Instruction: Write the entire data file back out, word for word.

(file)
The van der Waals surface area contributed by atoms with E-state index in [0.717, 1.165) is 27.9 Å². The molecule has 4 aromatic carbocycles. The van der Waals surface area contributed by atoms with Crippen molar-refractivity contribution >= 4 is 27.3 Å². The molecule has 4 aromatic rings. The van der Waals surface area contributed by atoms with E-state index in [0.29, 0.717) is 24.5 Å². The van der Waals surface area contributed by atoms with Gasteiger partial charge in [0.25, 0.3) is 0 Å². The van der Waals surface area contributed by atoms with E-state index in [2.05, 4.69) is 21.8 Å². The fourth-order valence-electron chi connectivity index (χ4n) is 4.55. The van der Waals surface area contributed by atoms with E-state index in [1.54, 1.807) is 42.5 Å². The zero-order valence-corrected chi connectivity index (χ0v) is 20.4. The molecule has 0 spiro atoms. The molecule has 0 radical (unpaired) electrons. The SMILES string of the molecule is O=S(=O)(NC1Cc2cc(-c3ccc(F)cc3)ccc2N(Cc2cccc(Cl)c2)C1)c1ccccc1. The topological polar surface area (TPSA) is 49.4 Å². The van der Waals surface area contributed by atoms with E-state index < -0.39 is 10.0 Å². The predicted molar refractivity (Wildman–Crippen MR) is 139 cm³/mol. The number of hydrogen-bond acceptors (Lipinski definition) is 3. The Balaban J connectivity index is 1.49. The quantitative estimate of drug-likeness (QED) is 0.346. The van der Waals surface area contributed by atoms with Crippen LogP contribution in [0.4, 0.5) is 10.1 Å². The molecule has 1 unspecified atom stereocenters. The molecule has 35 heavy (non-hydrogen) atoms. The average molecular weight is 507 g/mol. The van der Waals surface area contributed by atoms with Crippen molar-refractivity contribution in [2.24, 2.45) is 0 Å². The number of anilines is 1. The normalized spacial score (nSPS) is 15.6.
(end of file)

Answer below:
The van der Waals surface area contributed by atoms with E-state index in [0.717, 1.165) is 27.9 Å². The molecule has 4 aromatic carbocycles. The van der Waals surface area contributed by atoms with Crippen molar-refractivity contribution >= 4 is 27.3 Å². The molecule has 4 aromatic rings. The van der Waals surface area contributed by atoms with E-state index in [0.29, 0.717) is 24.5 Å². The van der Waals surface area contributed by atoms with Gasteiger partial charge in [0.25, 0.3) is 0 Å². The van der Waals surface area contributed by atoms with E-state index in [2.05, 4.69) is 21.8 Å². The fourth-order valence-electron chi connectivity index (χ4n) is 4.55. The van der Waals surface area contributed by atoms with E-state index in [1.54, 1.807) is 42.5 Å². The zero-order valence-corrected chi connectivity index (χ0v) is 20.4. The molecule has 0 spiro atoms. The molecule has 0 radical (unpaired) electrons. The SMILES string of the molecule is O=S(=O)(NC1Cc2cc(-c3ccc(F)cc3)ccc2N(Cc2cccc(Cl)c2)C1)c1ccccc1. The topological polar surface area (TPSA) is 49.4 Å². The van der Waals surface area contributed by atoms with E-state index < -0.39 is 10.0 Å². The predicted molar refractivity (Wildman–Crippen MR) is 139 cm³/mol. The number of hydrogen-bond acceptors (Lipinski definition) is 3. The Balaban J connectivity index is 1.49. The quantitative estimate of drug-likeness (QED) is 0.346. The van der Waals surface area contributed by atoms with Crippen LogP contribution in [0.4, 0.5) is 10.1 Å². The molecule has 1 unspecified atom stereocenters. The molecule has 35 heavy (non-hydrogen) atoms. The average molecular weight is 507 g/mol. The van der Waals surface area contributed by atoms with Crippen molar-refractivity contribution in [2.24, 2.45) is 0 Å². The number of anilines is 1. The normalized spacial score (nSPS) is 15.6.